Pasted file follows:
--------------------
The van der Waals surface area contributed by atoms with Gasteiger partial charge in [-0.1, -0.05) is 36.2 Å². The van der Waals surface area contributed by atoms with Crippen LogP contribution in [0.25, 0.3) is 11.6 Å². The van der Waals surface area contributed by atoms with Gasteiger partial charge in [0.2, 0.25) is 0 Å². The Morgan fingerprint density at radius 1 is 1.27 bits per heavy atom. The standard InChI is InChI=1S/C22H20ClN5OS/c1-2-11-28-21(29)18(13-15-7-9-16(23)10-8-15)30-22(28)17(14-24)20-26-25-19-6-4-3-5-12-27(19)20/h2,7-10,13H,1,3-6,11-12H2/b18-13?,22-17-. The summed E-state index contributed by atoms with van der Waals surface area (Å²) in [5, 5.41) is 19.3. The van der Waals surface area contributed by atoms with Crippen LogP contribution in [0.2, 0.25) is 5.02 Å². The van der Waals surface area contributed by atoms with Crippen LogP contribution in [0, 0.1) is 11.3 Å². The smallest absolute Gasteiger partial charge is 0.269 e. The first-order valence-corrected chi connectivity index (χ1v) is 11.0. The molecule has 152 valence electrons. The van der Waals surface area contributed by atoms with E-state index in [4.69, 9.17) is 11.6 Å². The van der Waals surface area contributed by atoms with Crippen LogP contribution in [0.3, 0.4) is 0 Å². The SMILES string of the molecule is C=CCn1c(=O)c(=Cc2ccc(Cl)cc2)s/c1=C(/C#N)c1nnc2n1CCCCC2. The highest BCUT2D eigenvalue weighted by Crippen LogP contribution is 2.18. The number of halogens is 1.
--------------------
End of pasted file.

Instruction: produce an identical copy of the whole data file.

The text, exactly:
The van der Waals surface area contributed by atoms with Gasteiger partial charge in [-0.1, -0.05) is 36.2 Å². The van der Waals surface area contributed by atoms with Crippen LogP contribution in [0.25, 0.3) is 11.6 Å². The van der Waals surface area contributed by atoms with Gasteiger partial charge in [0.2, 0.25) is 0 Å². The Morgan fingerprint density at radius 1 is 1.27 bits per heavy atom. The standard InChI is InChI=1S/C22H20ClN5OS/c1-2-11-28-21(29)18(13-15-7-9-16(23)10-8-15)30-22(28)17(14-24)20-26-25-19-6-4-3-5-12-27(19)20/h2,7-10,13H,1,3-6,11-12H2/b18-13?,22-17-. The summed E-state index contributed by atoms with van der Waals surface area (Å²) in [5, 5.41) is 19.3. The van der Waals surface area contributed by atoms with Crippen LogP contribution in [0.2, 0.25) is 5.02 Å². The van der Waals surface area contributed by atoms with Crippen LogP contribution in [0, 0.1) is 11.3 Å². The smallest absolute Gasteiger partial charge is 0.269 e. The first-order valence-corrected chi connectivity index (χ1v) is 11.0. The molecule has 152 valence electrons. The van der Waals surface area contributed by atoms with E-state index in [4.69, 9.17) is 11.6 Å². The van der Waals surface area contributed by atoms with Crippen LogP contribution in [0.3, 0.4) is 0 Å². The SMILES string of the molecule is C=CCn1c(=O)c(=Cc2ccc(Cl)cc2)s/c1=C(/C#N)c1nnc2n1CCCCC2. The highest BCUT2D eigenvalue weighted by Crippen LogP contribution is 2.18. The number of halogens is 1.